As someone who has attended quite a few land use type meetings over the years, to include a couple recent ones for Utah National Parks, it's interesting to see how varied the desires and opinions are in regards to park management. Simple fact is they can't please everyone, and the National Parks will not be able to accommodate the amount of use that is predicted through future years. Public perception of RV's in general is somewhat negative, and there really aren't any groups out there lobbying for use so I expect to see RV'ing, especially boondocking type stuff, going away completely on public lands within 20 years or so. Entry to the parks themselves will almost certainly become restricted, although how the rationing or limitations will be handled is something I'm not certain of. The Park service is still trying to sort that out. They've currently had to close the gates for entry on Zion and Arches a few times that I'm aware of now because the crowds got to big to handle, and the projections are that the crowds will continue to increase for the foreseeable future.
If you've been to one of the western National Parks during peak season in the last few years you're probably quite aware how difficult just getting around the parks to the major sites has now become. While surface area wise they might seem big, the crowds are simply huge, and tend to want to all be in the same key areas.
Auto Level was one of the big deciding factors for us as to Fifth Wheel, or go back to a class A. It literally takes our setup time when dry camping to less than 10 minutes. Back in, hydraulics run front legs down very fast to take weight off hitch, unlatch hitch, pull forward, mash auto button, pull steps out while trailer is leveling, open door, run out slides and awning, put out lawn chair, open beer and relax. When it's time to leave it will also take the front end back to the same height you were at when you unhitched which makes hooking back up quite easy.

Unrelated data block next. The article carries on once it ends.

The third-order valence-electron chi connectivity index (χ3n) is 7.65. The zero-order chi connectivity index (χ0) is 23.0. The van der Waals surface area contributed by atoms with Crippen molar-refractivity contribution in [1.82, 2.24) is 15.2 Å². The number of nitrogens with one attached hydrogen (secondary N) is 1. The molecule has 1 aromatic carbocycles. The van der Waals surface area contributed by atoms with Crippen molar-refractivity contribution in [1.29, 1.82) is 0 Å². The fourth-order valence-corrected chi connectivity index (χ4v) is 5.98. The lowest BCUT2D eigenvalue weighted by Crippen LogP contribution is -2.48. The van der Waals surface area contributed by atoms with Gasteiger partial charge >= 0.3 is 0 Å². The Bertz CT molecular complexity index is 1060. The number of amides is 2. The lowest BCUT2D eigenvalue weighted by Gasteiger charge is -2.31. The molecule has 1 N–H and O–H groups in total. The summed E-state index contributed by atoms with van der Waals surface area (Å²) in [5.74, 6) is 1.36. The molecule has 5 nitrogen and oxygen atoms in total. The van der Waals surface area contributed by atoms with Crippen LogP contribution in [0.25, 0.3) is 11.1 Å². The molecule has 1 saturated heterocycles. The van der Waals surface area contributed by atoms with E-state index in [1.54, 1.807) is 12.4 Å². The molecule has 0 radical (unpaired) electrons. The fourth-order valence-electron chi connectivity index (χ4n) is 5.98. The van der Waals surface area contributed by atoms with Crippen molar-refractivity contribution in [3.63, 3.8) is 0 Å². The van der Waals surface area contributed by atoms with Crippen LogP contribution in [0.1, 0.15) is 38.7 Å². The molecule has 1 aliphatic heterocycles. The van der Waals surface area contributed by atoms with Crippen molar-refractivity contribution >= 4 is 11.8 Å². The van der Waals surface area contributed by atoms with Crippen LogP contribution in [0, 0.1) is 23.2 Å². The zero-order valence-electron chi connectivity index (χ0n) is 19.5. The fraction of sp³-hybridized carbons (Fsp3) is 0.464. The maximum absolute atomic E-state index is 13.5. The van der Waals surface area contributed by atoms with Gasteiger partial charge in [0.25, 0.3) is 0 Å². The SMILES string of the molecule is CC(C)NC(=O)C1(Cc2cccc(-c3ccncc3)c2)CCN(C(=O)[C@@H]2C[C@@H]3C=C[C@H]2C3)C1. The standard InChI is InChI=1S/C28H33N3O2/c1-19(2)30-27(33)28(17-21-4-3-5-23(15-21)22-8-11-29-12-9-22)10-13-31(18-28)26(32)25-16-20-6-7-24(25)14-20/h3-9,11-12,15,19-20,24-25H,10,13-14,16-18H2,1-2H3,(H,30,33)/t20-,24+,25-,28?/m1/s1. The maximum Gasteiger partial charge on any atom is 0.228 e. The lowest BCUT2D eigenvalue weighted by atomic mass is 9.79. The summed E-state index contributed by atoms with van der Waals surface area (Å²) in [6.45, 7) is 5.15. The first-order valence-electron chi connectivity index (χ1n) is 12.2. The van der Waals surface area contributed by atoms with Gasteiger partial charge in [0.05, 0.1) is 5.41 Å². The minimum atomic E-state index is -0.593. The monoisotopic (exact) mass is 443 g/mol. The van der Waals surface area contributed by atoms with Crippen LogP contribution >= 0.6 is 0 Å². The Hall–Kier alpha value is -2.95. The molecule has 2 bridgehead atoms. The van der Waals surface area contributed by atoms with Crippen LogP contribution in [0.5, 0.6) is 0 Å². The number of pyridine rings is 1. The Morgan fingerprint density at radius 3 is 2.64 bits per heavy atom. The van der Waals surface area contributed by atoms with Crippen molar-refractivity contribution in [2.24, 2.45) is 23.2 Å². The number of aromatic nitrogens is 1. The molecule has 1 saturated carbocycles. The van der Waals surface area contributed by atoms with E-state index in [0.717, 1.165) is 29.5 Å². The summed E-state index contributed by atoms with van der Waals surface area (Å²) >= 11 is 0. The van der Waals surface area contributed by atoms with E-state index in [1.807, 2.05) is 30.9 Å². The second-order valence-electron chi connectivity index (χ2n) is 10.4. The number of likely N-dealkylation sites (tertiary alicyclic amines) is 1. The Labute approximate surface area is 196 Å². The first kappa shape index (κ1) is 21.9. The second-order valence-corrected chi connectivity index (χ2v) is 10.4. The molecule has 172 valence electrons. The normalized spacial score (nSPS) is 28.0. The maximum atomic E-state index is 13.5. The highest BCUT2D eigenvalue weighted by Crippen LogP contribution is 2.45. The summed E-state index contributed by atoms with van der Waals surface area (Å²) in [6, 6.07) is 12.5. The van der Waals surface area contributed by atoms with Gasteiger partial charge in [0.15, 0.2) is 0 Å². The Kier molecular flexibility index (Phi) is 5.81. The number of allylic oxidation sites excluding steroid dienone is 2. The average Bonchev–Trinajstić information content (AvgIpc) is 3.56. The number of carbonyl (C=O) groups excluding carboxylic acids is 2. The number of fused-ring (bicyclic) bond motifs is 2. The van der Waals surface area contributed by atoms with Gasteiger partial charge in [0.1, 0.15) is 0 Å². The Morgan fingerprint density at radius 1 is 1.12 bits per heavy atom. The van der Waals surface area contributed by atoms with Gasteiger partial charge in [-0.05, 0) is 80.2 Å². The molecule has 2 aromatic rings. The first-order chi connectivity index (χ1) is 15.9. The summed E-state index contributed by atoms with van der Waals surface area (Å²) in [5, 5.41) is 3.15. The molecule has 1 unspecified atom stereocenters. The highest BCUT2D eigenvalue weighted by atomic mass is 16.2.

Starting about the end of Feb to the end of May is my favorite time of year for exploring Southern Utah, and we head down there multiple times during this time frame every year. While temps getting quite cool, even below freezing sometimes are common, daytime temps in the upper 50's to high 70's are quite common and great for hiking. You'll also find the crowds greatly reduced which is great. If you do get a snow storm, it generally doesn't last on the ground for long, and the place looks almost magical with snow.
Once you hit Boise, the odds of your hitting significant snow on the roads will go down a great deal, and if it does snow it tends to melt off quickly so if your travel schedule is flexible it shouldn't be an issue. Three Island Crossing state park east of Boise is just a little bit off the freeway, and will make a good overnight stop in an area likely to have reasonable weather mid March. Antelope island a little North of Salt Lake City might make a good stop for the next day. March/April are one of the best times to visit Antelope island because it's generally snow free and more importantly bug free. It's a good time of year to hike the trails and explore out there.
In Southern Utah you'll want to check on when the Easter Jeep Jamboree will be going as it's one of the biggest events of the year in the Moab area and will be quite crowded. Bryce Canyon will commonly get snow this time of year, but in my opinion that's a plus. For exploring there Kodachrome basin state park is a good option as they have full hookup sites available. Watch the weather if you'll be taking hwy 12 as the section over boulder mountain is pretty high elevation and might get snowy. They clear it off pretty quickly most of the time though.
Zion NP area is fantastic this time of year. Other than hiking canyons where you'll be in the water, you'll be there in some of the best hiking weather of the year. Most of the areas I like exploring in Zion involve quite a bit of hiking, which can be rough when the temps are well above 100 degrees in the summer.